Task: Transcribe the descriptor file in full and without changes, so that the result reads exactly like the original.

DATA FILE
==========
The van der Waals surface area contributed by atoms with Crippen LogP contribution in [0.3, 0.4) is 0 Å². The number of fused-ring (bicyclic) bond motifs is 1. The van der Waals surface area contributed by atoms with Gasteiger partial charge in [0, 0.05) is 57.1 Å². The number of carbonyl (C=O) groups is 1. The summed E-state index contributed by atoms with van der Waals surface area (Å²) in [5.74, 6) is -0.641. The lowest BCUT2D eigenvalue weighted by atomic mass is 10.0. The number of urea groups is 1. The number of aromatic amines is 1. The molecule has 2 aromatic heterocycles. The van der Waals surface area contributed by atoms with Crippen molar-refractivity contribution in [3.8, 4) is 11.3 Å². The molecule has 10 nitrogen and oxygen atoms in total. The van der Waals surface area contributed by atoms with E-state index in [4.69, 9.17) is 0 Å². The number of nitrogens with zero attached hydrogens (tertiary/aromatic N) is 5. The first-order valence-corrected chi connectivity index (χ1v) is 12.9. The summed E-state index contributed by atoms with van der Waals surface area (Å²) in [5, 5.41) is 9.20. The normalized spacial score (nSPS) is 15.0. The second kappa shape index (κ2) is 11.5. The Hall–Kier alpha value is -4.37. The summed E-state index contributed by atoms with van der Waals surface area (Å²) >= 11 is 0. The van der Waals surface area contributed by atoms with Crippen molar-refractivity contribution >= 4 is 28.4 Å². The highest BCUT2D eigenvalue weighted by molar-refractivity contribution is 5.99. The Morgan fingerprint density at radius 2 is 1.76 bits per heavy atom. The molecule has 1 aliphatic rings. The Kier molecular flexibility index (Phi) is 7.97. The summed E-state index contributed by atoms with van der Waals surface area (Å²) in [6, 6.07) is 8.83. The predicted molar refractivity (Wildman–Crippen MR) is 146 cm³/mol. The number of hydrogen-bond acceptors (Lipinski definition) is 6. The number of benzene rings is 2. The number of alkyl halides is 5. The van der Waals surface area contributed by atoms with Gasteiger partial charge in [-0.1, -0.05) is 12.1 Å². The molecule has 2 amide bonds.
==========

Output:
The van der Waals surface area contributed by atoms with Crippen LogP contribution in [0.3, 0.4) is 0 Å². The number of fused-ring (bicyclic) bond motifs is 1. The van der Waals surface area contributed by atoms with Gasteiger partial charge in [0, 0.05) is 57.1 Å². The number of carbonyl (C=O) groups is 1. The summed E-state index contributed by atoms with van der Waals surface area (Å²) in [5.74, 6) is -0.641. The lowest BCUT2D eigenvalue weighted by atomic mass is 10.0. The number of urea groups is 1. The number of aromatic amines is 1. The molecule has 2 aromatic heterocycles. The van der Waals surface area contributed by atoms with Crippen molar-refractivity contribution in [3.8, 4) is 11.3 Å². The molecule has 10 nitrogen and oxygen atoms in total. The van der Waals surface area contributed by atoms with E-state index in [4.69, 9.17) is 0 Å². The number of nitrogens with zero attached hydrogens (tertiary/aromatic N) is 5. The first-order valence-corrected chi connectivity index (χ1v) is 12.9. The summed E-state index contributed by atoms with van der Waals surface area (Å²) in [5, 5.41) is 9.20. The normalized spacial score (nSPS) is 15.0. The second kappa shape index (κ2) is 11.5. The Hall–Kier alpha value is -4.37. The summed E-state index contributed by atoms with van der Waals surface area (Å²) >= 11 is 0. The van der Waals surface area contributed by atoms with Crippen molar-refractivity contribution >= 4 is 28.4 Å². The highest BCUT2D eigenvalue weighted by molar-refractivity contribution is 5.99. The Morgan fingerprint density at radius 2 is 1.76 bits per heavy atom. The molecule has 1 aliphatic rings. The Kier molecular flexibility index (Phi) is 7.97. The summed E-state index contributed by atoms with van der Waals surface area (Å²) in [6, 6.07) is 8.83. The predicted molar refractivity (Wildman–Crippen MR) is 146 cm³/mol. The number of hydrogen-bond acceptors (Lipinski definition) is 6. The number of benzene rings is 2. The number of alkyl halides is 5. The van der Waals surface area contributed by atoms with Gasteiger partial charge in [-0.1, -0.05) is 12.1 Å². The molecule has 2 amide bonds.